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Who wrote the lines of poetry "quoted" by Lincoln at the Soldiers' Home?
06-08-2018, 10:43 AM (This post was last modified: 06-08-2018 10:55 AM by David Lockmiller.)
Post: #18
RE: Who wrote the lines of poetry "quoted" by Lincoln at the Soldiers' Home?
Google Promises Its A.I. Will Not Be Used for Weapons New York Times June 8, 2018

Google detailed applications of the technology that the company will not pursue, including A.I. for “weapons or other technologies whose principal purpose or implementation is to cause or directly facilitate injury to people” and “technologies that gather or use information for surveillance violating internationally accepted norms of human rights.”

No doubt, it will be "full steam ahead" for the Chinese and the Russians in these areas of AI research.

"Recollections of President Lincoln and His Administration" by L. E. Chittenden (Lincoln's Register of the Treasury) Chap. XXVI, PRESIDENT LINCOLN'S CONNECTION WITH THE ORIGIN OF ARMORED VESSELS -- NAVY ASSISTANT-SECRETARY INTERVIEW WITH THE PRESIDENT, pages 212-214.

Suggestions of the necessity of armored vessels for harbor defense were strongly pressed by Major Robert Anderson, very soon after he arrived in Washington from Fort Sumter. He reported that one of the Confederate batteries in Charleston harbor was covered with bars of railroad iron, in such a way that the guns of the fort made no impression upon it. Having learned from experience that a battery so protected was impregnable, and there being no reason why like armor could not be applied to a floating as well as a land battery, Major Anderson argued that the Confederates would almost certainly undertake the construction of iron-clad vessels, and if we were not provided with similar vessels to resist them, they would take and hold possession of our navigable rivers and harbors, and so inflict an irremediable injury on our seaport cities and their commerce.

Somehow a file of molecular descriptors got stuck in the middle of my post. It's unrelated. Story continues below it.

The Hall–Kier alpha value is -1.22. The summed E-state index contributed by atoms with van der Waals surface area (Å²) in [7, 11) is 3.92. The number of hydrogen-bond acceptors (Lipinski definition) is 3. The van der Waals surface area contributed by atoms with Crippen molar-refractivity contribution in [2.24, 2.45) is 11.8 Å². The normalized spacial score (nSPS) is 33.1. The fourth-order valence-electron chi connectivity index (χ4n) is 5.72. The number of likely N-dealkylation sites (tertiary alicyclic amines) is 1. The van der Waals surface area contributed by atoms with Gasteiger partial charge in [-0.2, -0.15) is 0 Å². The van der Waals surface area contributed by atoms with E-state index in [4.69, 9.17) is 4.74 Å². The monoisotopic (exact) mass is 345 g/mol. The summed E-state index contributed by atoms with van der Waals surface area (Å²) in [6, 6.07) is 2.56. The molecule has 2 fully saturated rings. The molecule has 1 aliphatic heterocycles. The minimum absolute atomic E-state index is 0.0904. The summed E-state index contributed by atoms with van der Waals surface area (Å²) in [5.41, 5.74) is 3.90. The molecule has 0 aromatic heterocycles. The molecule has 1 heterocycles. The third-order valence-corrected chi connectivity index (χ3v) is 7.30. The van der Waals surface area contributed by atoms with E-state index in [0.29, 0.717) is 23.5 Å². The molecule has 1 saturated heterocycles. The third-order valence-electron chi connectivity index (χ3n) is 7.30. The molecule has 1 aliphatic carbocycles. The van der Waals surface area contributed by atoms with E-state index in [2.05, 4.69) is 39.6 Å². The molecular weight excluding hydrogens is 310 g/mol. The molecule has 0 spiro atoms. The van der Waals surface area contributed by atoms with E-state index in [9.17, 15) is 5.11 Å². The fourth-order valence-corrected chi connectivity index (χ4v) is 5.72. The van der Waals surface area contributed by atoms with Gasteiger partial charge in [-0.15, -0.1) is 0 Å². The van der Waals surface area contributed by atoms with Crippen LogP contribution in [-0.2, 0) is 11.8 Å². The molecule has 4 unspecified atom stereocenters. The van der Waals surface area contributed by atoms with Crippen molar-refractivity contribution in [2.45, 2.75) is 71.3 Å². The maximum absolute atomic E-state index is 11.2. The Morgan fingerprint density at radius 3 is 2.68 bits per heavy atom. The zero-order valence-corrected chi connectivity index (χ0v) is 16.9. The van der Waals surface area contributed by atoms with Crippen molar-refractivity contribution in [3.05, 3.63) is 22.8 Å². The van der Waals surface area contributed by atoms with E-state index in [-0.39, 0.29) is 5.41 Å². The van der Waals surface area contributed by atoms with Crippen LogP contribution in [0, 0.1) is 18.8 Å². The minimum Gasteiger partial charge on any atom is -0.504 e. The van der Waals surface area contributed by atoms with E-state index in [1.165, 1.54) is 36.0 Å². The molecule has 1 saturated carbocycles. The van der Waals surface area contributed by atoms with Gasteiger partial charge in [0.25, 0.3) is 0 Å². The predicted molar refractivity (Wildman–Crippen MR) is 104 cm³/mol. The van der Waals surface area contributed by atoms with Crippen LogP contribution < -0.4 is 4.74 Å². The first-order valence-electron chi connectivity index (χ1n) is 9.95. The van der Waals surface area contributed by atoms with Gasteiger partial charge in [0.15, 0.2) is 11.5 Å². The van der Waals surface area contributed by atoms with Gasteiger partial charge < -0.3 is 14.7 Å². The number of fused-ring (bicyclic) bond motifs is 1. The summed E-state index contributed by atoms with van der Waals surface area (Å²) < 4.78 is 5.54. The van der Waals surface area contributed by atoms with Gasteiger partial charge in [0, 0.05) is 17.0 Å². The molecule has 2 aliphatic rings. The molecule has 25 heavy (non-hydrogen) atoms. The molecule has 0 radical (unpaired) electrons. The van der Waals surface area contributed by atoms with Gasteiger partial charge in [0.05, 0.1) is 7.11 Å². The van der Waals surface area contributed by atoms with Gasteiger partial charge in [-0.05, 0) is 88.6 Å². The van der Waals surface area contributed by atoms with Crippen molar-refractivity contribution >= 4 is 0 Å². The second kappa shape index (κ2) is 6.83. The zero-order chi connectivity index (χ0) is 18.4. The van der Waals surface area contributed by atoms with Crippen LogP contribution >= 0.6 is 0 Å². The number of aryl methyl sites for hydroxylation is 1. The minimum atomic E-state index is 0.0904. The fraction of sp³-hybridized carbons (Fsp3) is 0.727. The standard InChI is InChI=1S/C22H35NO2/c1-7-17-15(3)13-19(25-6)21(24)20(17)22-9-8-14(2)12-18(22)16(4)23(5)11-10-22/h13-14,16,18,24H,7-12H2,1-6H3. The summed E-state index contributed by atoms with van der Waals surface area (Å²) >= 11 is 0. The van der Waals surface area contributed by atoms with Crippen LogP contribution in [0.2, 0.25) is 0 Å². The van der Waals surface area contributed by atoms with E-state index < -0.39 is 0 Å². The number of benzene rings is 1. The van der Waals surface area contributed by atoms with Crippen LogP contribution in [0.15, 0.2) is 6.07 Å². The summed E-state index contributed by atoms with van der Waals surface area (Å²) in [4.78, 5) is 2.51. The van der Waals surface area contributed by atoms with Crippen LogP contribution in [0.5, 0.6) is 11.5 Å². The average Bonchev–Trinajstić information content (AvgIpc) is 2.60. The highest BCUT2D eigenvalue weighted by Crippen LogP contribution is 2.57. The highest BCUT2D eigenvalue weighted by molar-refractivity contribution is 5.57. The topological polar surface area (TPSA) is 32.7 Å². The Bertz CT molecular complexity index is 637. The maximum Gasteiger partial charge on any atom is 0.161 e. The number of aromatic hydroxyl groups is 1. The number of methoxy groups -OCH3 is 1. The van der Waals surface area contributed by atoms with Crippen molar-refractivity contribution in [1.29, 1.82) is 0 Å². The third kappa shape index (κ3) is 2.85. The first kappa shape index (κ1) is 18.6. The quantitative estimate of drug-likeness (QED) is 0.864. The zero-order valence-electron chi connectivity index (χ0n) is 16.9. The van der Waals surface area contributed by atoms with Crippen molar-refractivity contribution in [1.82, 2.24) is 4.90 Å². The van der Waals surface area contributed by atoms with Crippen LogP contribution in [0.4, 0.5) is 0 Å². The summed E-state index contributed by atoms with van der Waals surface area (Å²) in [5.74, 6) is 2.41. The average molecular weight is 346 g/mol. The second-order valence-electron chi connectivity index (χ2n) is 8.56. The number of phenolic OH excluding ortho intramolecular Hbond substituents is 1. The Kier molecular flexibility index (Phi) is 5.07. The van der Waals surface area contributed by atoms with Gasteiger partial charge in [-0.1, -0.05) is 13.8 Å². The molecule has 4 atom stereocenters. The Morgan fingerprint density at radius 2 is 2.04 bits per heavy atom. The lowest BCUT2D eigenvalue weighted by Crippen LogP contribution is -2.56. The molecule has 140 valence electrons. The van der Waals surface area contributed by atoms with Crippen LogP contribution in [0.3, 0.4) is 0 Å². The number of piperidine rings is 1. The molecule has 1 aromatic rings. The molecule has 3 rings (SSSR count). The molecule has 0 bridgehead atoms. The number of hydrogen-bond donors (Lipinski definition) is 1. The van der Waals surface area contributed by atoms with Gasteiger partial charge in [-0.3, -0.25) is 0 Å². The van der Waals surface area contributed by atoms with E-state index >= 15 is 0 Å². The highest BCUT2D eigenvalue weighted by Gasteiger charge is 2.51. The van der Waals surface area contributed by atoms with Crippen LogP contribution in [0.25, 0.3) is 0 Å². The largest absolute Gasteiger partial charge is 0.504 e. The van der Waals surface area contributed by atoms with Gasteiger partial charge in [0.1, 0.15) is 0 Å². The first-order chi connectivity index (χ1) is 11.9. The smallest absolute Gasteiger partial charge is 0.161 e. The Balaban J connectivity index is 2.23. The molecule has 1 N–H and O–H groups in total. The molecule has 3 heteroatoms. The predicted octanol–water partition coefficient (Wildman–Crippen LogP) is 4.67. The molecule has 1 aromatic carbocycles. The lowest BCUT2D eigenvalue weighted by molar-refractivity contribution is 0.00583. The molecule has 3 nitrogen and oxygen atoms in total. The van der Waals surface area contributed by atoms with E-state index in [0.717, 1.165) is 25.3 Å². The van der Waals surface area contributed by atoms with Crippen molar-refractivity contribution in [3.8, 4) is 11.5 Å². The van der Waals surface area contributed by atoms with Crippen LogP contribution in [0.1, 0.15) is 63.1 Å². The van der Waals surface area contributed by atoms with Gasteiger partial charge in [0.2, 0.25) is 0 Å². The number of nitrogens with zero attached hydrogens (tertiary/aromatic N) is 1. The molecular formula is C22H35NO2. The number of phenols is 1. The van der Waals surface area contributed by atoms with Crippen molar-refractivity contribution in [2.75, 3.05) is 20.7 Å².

I (L. E. Chittenden) was so fortunate as to have secured the friendship of Assistant Secretary of the Navy Gustavus V. Fox, and I have made several visits to the President in his company. On one of these visits, I heard the President ask Mr. Fox his opinion of armored vessels, and of Major Anderson's suggestion. Mr. Fox replied, in substance, that the subject was under active consideration in the Navy Department, but it was novel; it was very important, and though generally impressed with the practicability of such vessels, he was not yet prepared to commit himself to any fixed opinion. The President, somewhat earnestly, observed that "we must not let the rebels get ahead of us in such an important matter," and asked what Mr. Fox regarded as the principal difficulty in the way of their use.

When we left the White House, Mr. Fox observed that the President appeared to be deeply interested in the subject of iron-clads; that it was most important, but it was new, and would encounter all the prejudices of the naval service. But its importance was such that its investigation would be pressed as fast as possible, with a view of at least trying the experiment.

"So very difficult a matter is it to trace and find out the truth of anything by history." -- Plutarch
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RE: Who wrote the lines of poetry "quoted" by Lincoln at the Soldiers' Home? - David Lockmiller - 06-08-2018 10:43 AM

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